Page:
“We have to think about extracting every cubic centimeter of gas from the North Sea,” he said in a recent radio interview, citing the need for energy security.

In the past, Rees-Mogg has spoken out against building more onshore wind farms in Britain and questioned the effect of rising carbon dioxide emissions on the climate, even though experts say the warming effects of rising CO2 levels are clear.

Britain’s new Prime Minister Liz Truss is also in favor of exploiting the country’s natural gas reserves, including exploring fracking in parts of the UK to increase the country’s domestic gas supply and reduce dependence on international gas prices. Earlier this month, Truss’ government lifted a 2019 ban on the controversial practice of hydraulic fracturing for shale gas in England.

As environment secretary in 2014, Truss called large-scale solar farms “a blight on the landscape” and cut subsidies for farmers and landowners to build them.

Speaking in a 2018 BBC documentary marking Charles’ 70th birthday, his sons William and Harry revealed the frustration their father feels at the world’s failure to tackle environmental challenges. They recalled how, as a teenager, Charles forced them to pick up trash on holidays and obsessed over the need to turn off the lights.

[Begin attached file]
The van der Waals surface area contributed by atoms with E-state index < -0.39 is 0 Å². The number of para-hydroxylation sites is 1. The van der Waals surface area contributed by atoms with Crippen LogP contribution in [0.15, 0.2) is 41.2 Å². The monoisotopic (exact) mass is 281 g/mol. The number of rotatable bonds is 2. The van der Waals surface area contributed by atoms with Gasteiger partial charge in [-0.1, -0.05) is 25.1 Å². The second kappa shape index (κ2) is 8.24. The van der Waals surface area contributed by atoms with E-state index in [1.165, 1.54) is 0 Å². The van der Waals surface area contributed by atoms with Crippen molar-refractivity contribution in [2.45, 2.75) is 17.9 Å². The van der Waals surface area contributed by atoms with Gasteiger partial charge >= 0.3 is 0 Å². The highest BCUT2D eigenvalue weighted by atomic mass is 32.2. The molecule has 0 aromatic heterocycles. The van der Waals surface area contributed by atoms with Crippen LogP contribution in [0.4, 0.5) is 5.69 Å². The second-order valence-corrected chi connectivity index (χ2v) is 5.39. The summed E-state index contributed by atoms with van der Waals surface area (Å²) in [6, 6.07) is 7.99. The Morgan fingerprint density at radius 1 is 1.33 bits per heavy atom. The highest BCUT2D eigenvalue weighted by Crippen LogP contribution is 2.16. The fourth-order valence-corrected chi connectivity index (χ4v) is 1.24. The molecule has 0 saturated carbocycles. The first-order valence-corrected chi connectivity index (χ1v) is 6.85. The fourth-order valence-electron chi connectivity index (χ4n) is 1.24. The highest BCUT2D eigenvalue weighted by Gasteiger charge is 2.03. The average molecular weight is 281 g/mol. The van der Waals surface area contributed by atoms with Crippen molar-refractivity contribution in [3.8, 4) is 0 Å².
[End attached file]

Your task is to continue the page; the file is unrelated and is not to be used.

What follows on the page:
These small deeds pale in comparison to the air miles the monarch has racked up in a lifetime of jets around the world – despite claiming to have converted his Aston Martin to run on surplus white wine and cheese.

Charles’ complaint that many people “just don’t pay any attention to the science” on climate change has also been denounced by those who point out that he has long been an advocate for unproven naturopathic therapies.

Some of Charles’s subjects want him to continue the fight against climate change, even as king.

Yet the new king himself has acknowledged that his role as an eco-warrior cannot last, at least in its current form.

“I’m not that stupid,” he told the BBC four years ago when asked if he would continue his activism as before.

A prince’s battles are not those of a king, he explained, but clarified that they can always be fought by the next one, Prince William.

In his first address as sovereign to the nation on September 9, Charles stressed that it would no longer be possible for me to devote so much of my time and energy to the charities and issues that are so close to my heart. .

“But I know this important work will continue in the trusted hands of others,” he added.

Like Charles, William, 40, has made climate change one of his main advocacy topics, and last year made his mark by awarding the first Earthshot Prize, an ambitious ‘legacy project’ that the prince founded to award millions of pounds in environmental grants. initiatives around the world over the next 10 years. His efforts, however, have been undermined by criticism that his conservation charity has invested in a bank that is one of the world’s largest fossil fuel funders.